Bacteria must develop resistance to various inhospitable conditions in order to survive in the human gastrointestinal tract. Bile, which is secreted by the liver, and plays an important role in food digestion also has antimicrobial properties and is able to disrupt cellular homeostasis. Paradoxically, although bile is one of the guts defenses, many studies have reported that bacteria such as Vibrio parahaemolyticus can sense bile and use its presence as an environmental cue to upregulate virulence genes during infection. This article aims to discuss how bile is detected by V. parahaemolyticus and its role in regulating type III secretion system 2 leading to human infection. This bile-bacteria interaction pathway gives us a clearer understanding of the biochemical and structural analysis of the bacterial receptors involved in mediating a response to bile salts which appear to be a significant environmental cue during initiation of an infection.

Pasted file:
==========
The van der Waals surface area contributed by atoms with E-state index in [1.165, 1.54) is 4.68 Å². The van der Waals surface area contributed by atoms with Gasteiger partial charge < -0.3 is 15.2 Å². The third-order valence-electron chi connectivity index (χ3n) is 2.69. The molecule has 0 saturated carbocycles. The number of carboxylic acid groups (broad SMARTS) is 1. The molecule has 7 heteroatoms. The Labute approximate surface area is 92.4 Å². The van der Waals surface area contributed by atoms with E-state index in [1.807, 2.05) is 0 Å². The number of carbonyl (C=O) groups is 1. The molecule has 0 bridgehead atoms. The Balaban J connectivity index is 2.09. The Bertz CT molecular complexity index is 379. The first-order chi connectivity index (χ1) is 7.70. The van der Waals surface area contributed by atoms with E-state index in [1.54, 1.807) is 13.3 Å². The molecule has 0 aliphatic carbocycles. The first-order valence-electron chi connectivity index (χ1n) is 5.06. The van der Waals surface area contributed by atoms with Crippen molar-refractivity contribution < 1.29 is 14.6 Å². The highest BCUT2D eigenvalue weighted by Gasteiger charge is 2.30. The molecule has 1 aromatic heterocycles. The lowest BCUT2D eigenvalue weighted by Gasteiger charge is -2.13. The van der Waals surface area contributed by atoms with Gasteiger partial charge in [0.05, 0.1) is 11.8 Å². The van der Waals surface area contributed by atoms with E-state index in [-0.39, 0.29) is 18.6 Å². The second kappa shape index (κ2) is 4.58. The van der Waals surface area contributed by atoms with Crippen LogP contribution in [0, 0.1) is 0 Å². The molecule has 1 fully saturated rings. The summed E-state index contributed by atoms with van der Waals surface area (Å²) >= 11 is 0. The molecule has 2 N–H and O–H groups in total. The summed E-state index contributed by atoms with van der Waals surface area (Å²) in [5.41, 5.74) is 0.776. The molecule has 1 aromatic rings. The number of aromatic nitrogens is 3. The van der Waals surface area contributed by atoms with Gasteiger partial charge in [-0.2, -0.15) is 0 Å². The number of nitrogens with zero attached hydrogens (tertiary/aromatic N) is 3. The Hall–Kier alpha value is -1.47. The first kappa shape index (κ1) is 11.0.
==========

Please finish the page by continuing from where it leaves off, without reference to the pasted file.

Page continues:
Letchumanan, V., Chan, K. G., Khan, T. M., Bukhari, S. I., Mutalib, N. S. A., Goh, B. H., & Lee, L. H. (2017). Bile sensing: The activation of Vibrio parahaemolyticus virulence. Frontiers in Microbiology, 8(APR). https://doi.org/10.3389/fmicb.2017.00728